No, because everything that the riders did from November to February has not disappeared. They think, and I say ‘think’, that they lose a lot. It could be 10% but it seems huge to them because their feelings are no longer very good. The strings loosen slightly, so they feel like it’s not going well at all. In actual fact, if we would carry out physical quality measurements today, we would notice they don’t lose that much. The goal is to maintain the different capacities as we can work some of them on the home trainer, like explosiveness. Some abilities will be maintained, others will decrease slightly, and others will increase a bit. If we get back on the road on April 19, there will logically be big differences between the team’s riders compared to a regular season. It will then take a period of adjustments during the second work phase to regain the team hegemony. Ideally, that would allow us return to competition with riders at a good physical level and a well-harmonized symphony orchestra. If we consider the squad as an orchestra and each rider as a musician with his own specialty, it is up to us to ensure that this orchestra is well in tune. Then the conductors, that are the sport directors, will come after us to lead the whole thing.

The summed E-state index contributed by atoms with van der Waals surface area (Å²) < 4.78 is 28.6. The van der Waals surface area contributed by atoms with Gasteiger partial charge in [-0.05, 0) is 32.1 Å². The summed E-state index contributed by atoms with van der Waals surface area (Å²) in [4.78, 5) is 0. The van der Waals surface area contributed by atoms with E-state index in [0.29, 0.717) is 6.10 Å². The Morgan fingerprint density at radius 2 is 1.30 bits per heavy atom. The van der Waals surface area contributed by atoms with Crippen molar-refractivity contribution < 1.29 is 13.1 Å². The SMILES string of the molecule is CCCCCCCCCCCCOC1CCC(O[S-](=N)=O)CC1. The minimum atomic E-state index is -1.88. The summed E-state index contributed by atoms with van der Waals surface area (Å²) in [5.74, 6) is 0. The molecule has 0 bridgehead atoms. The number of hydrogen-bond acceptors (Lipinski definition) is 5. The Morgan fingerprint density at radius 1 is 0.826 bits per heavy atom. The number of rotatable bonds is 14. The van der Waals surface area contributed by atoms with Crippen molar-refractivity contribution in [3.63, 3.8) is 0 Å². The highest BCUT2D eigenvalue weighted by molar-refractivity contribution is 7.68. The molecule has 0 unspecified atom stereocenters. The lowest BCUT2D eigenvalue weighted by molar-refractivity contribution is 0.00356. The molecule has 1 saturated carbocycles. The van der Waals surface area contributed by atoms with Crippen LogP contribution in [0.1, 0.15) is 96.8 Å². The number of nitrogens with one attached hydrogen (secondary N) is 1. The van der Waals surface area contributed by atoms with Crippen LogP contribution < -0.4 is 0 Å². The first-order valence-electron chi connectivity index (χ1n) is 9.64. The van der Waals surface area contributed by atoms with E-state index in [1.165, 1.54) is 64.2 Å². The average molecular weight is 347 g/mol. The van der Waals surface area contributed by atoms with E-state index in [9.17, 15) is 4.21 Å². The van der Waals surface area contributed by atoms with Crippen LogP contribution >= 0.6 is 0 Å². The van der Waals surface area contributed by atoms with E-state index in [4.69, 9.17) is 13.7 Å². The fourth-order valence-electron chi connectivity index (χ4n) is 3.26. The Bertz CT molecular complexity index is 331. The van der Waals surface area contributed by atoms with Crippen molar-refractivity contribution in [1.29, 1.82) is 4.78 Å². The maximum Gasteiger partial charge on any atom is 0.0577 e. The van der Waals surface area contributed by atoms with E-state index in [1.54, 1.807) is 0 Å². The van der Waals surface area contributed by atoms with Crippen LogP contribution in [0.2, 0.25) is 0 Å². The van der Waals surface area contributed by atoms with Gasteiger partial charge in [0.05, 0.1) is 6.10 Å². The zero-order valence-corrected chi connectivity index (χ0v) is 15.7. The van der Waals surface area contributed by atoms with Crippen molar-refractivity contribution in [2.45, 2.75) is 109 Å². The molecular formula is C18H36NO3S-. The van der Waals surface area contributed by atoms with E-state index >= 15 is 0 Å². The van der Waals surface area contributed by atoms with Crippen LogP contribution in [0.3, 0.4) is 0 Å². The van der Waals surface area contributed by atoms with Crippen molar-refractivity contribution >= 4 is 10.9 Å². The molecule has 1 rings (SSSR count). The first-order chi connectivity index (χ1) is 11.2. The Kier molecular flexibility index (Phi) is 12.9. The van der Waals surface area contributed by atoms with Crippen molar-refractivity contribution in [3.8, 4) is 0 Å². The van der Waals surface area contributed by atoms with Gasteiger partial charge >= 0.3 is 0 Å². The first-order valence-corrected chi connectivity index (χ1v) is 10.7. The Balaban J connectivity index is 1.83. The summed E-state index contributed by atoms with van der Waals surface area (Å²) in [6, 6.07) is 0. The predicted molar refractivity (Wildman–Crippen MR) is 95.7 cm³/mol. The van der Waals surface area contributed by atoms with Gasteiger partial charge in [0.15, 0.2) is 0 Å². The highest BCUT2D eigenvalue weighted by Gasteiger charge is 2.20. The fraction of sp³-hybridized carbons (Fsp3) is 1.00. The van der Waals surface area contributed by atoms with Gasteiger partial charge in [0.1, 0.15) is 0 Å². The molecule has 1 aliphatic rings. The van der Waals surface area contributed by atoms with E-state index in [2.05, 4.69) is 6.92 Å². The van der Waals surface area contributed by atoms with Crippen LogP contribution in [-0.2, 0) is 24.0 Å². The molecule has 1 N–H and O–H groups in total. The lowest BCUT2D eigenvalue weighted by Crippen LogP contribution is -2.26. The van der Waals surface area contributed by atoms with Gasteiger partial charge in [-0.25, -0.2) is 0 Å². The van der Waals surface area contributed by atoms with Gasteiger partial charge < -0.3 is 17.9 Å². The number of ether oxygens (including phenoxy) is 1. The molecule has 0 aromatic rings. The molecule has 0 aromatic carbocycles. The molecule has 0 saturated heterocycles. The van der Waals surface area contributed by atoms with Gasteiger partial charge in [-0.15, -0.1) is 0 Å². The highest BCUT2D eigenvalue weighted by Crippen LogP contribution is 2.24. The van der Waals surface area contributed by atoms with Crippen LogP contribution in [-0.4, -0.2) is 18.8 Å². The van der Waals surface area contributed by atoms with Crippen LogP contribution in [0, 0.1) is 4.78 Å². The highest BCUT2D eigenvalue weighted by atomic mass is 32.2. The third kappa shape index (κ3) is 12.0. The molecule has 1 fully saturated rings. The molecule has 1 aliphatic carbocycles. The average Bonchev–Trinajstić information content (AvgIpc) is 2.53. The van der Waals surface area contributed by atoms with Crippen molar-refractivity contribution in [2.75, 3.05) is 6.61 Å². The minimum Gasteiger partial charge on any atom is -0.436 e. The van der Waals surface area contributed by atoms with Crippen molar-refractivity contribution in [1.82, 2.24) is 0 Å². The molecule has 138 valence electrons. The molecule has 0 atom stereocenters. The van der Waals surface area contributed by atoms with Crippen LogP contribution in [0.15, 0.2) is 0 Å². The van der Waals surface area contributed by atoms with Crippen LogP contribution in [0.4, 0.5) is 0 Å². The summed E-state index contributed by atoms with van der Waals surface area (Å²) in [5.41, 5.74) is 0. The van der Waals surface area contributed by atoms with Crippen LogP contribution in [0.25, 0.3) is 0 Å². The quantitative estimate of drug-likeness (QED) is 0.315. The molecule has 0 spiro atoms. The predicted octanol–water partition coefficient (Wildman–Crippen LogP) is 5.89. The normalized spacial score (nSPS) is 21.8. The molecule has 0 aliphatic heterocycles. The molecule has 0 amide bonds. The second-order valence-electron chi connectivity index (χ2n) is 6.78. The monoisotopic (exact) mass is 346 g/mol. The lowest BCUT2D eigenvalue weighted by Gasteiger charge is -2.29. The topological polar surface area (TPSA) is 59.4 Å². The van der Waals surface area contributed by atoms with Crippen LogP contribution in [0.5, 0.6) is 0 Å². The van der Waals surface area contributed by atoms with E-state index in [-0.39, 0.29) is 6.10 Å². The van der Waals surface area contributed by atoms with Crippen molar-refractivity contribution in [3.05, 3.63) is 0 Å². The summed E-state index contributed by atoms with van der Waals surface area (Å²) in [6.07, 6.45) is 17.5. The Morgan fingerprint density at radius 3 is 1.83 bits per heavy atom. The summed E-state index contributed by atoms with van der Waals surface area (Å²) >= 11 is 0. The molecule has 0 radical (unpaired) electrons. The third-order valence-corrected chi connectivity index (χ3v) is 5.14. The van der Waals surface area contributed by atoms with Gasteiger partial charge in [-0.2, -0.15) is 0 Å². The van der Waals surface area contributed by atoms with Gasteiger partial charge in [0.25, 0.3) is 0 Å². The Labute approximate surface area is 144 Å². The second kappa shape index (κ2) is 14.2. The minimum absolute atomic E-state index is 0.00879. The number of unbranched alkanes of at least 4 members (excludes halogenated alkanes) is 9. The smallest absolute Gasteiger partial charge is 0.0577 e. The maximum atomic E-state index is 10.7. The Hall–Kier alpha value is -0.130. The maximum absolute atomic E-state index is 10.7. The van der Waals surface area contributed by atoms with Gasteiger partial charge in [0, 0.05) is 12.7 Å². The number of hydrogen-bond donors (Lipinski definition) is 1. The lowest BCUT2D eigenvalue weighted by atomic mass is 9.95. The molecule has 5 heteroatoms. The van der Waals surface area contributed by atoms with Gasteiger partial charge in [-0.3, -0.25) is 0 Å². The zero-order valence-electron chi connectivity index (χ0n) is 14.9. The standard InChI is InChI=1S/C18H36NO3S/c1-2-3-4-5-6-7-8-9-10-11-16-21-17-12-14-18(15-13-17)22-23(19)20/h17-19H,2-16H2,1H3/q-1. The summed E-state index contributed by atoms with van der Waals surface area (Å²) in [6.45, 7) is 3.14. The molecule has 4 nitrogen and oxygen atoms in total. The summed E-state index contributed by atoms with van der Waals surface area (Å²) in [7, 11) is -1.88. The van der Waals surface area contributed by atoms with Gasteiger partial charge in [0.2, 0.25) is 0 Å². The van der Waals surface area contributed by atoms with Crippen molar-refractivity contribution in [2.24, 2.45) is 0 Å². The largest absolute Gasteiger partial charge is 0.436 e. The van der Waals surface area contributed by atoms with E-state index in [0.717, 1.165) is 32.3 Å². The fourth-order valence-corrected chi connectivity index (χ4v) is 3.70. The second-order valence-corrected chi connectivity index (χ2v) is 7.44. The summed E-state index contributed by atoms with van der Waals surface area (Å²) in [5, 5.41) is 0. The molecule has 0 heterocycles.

“A large team manages to find solutions to the difficulty”
Is this period a real challenge for the performance department and yourself?